Thursday, September 11, 2008
She also illustrated many famous books: A Child's Garden of Verses (1905); A Child's Book of Stories (1911); The Water-Babies (1916); At the Back of the North Wind (1919); and Boys and Girls of Bookland (1923), and an edition of Heidi, among others.
In 1933, her eyesight fading, she decided to retire from illustrating and try traveling. Jessie Willcox Smith died in her sleep in 1935.
Laughing Elephant publishes (and we carry!) her illustrations on greeting cards. We also sell eight of her illustrations in 8 x 10 prints, that are also available framed.
Monday, August 25, 2008
Saturday, August 23, 2008
With illustrations described as “amiably animated and suitably silly” and a rhyming story using “wonderfully waggish words” they’ll be friends you’re glad to have!
Collect them all!
Hairy Maclary from Donaldson’s Dairy
Hairy Maclary’s Bone
Hairy Maclary Scattercat
Hairy Maclary’s Rumpus at the Vet
Hairy Maclary and Zachary Quack
Slinky Malinki Catflaps
Slinky Malinki, Open the Door
Thursday, August 21, 2008
We have many of these titles in stock, and can special order any title:
Big Bad Bruce
Buford the Little Bighorn
Caboose who Got Loose, The
Chester the Worldly Pig
Cyrus the Unsinkable Sea Serpent
Encore for Eleanor
Farewell to Shady Glen
Fly, Homer, Fly
Gnats of Knotty Pine, The
How Droofus the Dragon Lost His Head
Hubert’s Hair-Raising Adventure
Jennifer and Josephine
Jethro and Joel Were a Troll
Kermit the Hermit
Kweeks of Kookatumdee, The
Luckiest One of All, The
Merle the High Flying Squirrel
No Such Things
Pinkish, Purplish, Bluish Egg, The
Randy’s Dandy Lions
Spooky Trail of Prewitt Peacock, The
Zella, Zack and Zodiac
We also have second-hand copies of Bill Peet’s autobiography.
Sunday, August 10, 2008
Saturday, August 2, 2008
Sunday, July 27, 2008
Anna’s favorite book growing up was "Chickens Aren’t the Only Ones," by Ruth Heller. Both the information and the illustrations fascinated her. This should have been a big clue to her parents that she would end up studying biology and engineering in college but eventually run her own jewelry design and art business.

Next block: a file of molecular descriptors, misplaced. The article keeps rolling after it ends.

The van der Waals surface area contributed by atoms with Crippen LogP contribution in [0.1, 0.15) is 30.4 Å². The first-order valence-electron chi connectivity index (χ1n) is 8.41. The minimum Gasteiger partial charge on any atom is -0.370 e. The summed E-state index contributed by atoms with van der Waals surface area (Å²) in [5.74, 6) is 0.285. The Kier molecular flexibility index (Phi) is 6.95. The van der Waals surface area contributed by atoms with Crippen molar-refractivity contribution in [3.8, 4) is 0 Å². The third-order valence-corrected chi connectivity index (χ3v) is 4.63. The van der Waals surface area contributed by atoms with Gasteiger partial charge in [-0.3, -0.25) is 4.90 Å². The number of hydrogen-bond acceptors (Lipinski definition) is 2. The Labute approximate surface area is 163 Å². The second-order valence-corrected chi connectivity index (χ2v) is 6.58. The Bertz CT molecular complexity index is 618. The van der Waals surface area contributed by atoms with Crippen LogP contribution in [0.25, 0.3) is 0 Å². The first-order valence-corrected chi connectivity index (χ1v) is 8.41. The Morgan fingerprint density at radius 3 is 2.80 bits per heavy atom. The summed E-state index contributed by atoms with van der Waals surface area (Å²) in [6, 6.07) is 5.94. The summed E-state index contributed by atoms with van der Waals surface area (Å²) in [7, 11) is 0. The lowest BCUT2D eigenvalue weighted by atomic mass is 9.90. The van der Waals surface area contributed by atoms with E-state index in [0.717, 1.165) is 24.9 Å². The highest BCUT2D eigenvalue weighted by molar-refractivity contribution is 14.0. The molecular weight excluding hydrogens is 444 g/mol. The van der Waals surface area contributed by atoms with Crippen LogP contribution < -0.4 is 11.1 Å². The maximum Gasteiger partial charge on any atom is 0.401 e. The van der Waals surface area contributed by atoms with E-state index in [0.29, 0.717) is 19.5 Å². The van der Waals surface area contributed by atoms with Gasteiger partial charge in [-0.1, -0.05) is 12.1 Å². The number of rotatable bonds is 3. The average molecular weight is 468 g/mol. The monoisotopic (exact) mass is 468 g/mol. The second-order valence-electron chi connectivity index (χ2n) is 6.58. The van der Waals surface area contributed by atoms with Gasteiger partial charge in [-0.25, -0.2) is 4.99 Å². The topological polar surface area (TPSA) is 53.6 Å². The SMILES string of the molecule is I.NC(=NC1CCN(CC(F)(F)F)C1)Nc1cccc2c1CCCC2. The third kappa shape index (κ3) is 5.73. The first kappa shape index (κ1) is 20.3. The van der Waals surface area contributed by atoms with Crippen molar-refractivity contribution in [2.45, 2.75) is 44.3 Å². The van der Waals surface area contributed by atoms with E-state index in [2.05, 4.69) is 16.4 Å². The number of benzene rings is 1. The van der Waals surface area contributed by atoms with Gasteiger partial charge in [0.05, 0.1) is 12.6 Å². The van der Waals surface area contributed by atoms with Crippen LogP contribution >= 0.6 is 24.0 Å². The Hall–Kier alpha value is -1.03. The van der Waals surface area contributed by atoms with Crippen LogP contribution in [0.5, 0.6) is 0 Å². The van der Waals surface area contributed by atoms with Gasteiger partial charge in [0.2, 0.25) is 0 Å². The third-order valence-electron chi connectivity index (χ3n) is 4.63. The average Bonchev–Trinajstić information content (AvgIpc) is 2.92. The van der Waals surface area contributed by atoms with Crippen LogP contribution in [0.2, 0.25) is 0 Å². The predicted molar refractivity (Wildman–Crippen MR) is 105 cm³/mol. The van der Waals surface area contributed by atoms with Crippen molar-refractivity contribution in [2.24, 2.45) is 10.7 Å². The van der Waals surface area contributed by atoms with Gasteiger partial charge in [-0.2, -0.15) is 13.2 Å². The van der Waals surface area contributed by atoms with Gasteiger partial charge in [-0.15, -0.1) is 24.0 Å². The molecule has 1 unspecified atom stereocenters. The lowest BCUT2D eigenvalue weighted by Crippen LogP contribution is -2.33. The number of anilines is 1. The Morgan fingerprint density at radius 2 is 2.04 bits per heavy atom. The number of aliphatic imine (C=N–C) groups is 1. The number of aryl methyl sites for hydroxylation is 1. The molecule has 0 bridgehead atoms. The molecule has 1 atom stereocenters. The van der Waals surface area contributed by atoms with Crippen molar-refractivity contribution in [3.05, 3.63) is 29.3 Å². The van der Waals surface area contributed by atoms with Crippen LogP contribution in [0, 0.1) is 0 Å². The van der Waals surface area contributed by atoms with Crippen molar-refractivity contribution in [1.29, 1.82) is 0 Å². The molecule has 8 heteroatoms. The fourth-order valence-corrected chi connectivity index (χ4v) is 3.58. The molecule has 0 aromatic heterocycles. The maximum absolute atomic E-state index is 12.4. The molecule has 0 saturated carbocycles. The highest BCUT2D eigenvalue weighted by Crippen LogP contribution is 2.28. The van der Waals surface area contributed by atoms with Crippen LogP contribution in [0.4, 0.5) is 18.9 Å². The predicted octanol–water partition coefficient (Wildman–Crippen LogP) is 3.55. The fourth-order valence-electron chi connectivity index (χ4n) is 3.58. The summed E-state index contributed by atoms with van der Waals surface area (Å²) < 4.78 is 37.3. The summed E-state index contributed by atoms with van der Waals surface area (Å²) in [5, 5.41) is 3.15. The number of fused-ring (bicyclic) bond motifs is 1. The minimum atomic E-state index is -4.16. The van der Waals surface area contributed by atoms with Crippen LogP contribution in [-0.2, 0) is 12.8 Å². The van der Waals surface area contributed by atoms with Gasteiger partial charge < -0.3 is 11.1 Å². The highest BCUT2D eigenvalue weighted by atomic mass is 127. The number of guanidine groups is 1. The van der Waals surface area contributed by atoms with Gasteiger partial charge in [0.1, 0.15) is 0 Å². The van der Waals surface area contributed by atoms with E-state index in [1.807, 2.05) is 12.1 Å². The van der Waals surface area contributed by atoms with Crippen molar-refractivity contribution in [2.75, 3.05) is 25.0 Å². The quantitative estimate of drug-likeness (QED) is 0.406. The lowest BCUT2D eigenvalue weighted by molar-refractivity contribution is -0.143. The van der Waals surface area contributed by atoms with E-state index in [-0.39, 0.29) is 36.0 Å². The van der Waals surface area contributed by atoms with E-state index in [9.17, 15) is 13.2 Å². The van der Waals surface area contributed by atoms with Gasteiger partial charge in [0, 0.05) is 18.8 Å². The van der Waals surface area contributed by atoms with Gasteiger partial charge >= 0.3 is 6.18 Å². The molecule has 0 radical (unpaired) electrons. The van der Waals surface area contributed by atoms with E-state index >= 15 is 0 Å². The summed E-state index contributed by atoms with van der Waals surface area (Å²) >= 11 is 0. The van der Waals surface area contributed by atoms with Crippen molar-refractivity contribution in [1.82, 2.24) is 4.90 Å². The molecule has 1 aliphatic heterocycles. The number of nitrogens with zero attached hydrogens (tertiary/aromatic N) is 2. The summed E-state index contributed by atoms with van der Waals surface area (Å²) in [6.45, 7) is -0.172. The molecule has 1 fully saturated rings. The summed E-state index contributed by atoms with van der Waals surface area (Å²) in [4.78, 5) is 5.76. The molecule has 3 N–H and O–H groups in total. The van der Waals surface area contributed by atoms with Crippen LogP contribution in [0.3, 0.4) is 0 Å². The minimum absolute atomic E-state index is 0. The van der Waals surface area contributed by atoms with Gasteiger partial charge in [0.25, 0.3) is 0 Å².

"Chickens Aren’t the Only Ones" combines the everyday knowledge most children have of eggs with more advanced scientific knowledge of animals other than birds. The illustrations beautifully compliment the slightly more technical side of the text through big, bright and memorable depictions of animals and their eggs. In some cases, the pictures are far more expressive than the text, showing different life stages of common animals.
Anna recommends this book for anyone, big or small, that has a deep appreciation for color and an appetite for knowledge. She also recommends it for younger children that may need some encouragement with reading and science. The bright illustrations make learning about science and animals much more visually entertaining and stimulating, and the short concise sentences help increase attention to specific words.
Wednesday, July 23, 2008
Sunday, June 8, 2008
In addition to Alphabet Soup, Fremont Market is also home to some of the best hand crafts and vintage items in Seattle. You can find knitting needles and repurposed/recycled yarn, hand made jewelry, candles, soaps and clothing, used tools and furniture, and a plethora of other fun family items. All vendors are local business owners and work very hard to keep their products fresh and exciting. Meet some of our friends here, here, and here.
During the summer months at Fremont Market you can also find fresh produce and flowers at very reasonable prices. There are always fun things to see, including the canal, the Fremont Troll, and lots of friendly dogs.
Stop by our booth on June 15th and mention this blog entry to receive a special gift!
Robert Louis Stevenson was a man who "seemed to pick the right word up on the point of his pen, like a man playing
Stevenson grew up in Edinburgh, Scotland. Although he suffered from tuberculosis, during the summer his parents encouraged to play outside, where he proved to be a wild and carefree child, and it seemed to improve his health. It must also have served as an inspiration to write his famous collection for children.
Sunday, May 4, 2008
To celebrate spring -- we think it's finally here! -- join us for a special in-store sale on Saturday, May 10th -- 20 % off all used books! Stock up on old favorites or try something new. Be sure to stop by!